Endangered Species Act

Endangered Species Act

The U.S. Fish and Wildlife Service Has Incomplete Information About Effects on Listed Species From Section 7 Consultations

Website or Online Data - 2009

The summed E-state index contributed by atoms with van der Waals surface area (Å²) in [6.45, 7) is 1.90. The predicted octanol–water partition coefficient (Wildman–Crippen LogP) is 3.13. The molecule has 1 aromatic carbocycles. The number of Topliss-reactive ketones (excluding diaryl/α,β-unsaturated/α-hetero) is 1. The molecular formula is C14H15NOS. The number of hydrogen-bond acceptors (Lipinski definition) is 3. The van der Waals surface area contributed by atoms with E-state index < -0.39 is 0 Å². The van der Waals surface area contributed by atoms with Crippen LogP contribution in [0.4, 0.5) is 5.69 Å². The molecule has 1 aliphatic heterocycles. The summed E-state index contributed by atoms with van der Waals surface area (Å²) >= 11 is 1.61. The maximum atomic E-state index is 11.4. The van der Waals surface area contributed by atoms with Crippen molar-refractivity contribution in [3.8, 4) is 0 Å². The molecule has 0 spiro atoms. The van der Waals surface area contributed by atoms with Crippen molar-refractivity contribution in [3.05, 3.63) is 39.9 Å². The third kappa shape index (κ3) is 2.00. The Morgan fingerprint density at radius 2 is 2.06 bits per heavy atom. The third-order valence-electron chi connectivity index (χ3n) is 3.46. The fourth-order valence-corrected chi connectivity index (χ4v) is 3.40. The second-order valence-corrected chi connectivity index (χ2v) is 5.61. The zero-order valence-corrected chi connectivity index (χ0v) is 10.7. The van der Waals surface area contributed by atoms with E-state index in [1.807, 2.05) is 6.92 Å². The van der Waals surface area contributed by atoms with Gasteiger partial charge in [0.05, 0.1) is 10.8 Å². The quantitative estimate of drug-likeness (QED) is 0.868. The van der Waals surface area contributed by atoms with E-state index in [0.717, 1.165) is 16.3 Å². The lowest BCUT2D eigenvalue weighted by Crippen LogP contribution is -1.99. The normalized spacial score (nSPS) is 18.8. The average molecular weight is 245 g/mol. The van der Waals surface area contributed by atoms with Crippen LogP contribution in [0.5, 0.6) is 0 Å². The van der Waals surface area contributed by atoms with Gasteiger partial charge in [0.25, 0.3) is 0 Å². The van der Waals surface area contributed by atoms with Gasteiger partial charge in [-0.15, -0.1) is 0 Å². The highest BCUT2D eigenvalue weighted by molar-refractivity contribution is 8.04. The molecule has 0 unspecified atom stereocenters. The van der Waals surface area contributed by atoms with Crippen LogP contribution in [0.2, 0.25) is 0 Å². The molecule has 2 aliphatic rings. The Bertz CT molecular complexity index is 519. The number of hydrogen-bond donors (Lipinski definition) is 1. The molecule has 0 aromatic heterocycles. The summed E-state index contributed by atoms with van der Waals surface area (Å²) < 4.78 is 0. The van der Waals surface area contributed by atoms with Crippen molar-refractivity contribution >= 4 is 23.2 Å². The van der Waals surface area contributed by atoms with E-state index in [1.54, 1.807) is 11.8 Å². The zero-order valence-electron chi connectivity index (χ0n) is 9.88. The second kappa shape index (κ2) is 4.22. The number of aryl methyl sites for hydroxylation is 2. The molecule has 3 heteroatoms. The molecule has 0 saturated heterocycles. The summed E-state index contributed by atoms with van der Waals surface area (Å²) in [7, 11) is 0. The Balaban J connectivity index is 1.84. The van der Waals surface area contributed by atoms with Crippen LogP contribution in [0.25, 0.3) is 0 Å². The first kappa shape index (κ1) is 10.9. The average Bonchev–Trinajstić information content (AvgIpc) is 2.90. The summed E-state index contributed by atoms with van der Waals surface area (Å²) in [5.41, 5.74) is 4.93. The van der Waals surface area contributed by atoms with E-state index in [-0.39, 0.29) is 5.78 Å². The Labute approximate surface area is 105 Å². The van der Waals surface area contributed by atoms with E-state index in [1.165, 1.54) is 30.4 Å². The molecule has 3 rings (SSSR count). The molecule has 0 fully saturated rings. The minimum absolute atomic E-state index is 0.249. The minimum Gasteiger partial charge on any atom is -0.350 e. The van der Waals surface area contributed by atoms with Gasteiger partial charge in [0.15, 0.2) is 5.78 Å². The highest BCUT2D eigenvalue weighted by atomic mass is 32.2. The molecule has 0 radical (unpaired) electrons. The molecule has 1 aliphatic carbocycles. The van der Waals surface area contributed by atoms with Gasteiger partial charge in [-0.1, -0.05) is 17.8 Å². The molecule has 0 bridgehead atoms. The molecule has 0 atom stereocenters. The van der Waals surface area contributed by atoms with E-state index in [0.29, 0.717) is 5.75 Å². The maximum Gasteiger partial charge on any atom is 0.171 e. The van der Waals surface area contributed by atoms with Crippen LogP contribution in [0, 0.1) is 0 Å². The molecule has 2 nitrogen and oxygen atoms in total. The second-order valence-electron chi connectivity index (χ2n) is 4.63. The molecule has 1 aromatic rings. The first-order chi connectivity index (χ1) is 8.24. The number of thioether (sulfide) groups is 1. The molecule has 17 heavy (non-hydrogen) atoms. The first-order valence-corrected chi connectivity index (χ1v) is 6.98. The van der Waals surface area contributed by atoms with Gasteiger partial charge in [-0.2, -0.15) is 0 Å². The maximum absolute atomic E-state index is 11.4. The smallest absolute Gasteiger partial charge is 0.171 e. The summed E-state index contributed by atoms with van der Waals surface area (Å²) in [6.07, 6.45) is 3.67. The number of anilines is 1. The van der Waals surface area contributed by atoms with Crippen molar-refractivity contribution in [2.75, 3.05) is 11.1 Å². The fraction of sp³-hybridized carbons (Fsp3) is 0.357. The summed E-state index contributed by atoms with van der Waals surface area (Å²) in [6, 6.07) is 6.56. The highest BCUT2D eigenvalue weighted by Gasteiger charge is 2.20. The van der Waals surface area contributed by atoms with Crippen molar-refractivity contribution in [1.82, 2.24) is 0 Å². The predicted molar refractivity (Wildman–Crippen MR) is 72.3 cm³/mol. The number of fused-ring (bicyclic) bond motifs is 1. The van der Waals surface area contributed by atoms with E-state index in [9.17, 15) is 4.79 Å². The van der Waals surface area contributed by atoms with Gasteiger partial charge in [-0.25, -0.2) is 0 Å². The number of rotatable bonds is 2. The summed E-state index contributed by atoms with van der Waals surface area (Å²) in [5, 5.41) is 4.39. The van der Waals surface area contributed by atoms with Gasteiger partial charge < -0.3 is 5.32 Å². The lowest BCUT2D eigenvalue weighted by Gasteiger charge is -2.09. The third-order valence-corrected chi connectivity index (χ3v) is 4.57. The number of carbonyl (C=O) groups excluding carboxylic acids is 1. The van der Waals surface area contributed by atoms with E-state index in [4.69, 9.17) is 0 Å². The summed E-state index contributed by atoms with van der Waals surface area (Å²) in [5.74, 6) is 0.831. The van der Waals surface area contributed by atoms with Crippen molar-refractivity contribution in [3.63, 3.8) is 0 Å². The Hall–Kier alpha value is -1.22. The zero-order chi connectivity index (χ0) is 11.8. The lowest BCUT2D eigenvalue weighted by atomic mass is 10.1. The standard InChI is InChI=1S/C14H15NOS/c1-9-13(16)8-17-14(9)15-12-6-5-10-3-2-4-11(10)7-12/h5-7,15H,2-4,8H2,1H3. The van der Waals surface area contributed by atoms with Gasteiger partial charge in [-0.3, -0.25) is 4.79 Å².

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The Service lacks a systematic means of tracking the monitoring reports it requires in biological opinions and does not know the extent of compliance with these requirements. To track monitoring reports, the Service relies on its biologists to keep abreast of biological opinions and follow up on required monitoring reports. At the field offices GAO visited, Service biologists could not account for all required monitoring reports in 40 of 64 consultation files (63 percent) requiring such reports. Service staff said they face a demanding workload, and responding to new consultation requests often takes higher priority than following up on monitoring reports. This reliance on individual biologists leaves the Service with incomplete institutional knowledge of the extent of action agencies' compliance with reporting requirements, as well as with incomplete information on species' responses to the actions under consultation. The Service also lacks a systematic method for tracking cumulative take of most listed species. Out of 497 listed species in the western states, GAO identified 3 species for which the Service has a formal, Web-based database for tracking cumulative take: northern spotted owl, marbled murrelet,and bull trout. GAO identified 7 more species for which Service biologists developed informal means to track cumulative take. While Service staff generally agreed that it is important to track cumulative take of all species, they cautioned that one size does not fit all in terms of tracking take. For some species, Service biologists said, systematically tracking cumulative take has not been critical, either because very few consultations have occurred with little to no take anticipated, or the Service has good information on the species' status through other sources. For other species, however, such as those that are frequently consulted on and wide-ranging, Service biologists believed that having a more systematic take-tracking method was warranted. The lack of systematic means to track cumulative take for some species, and the resulting gap in knowledge of the species' status, exposes the Service to vulnerabilities, including the threat of litigation and unobserved declines in species. The Service has been developing various databases for more systematically tracking cumulative take, though their development largely depends on resources not yet available in the Service's budget.

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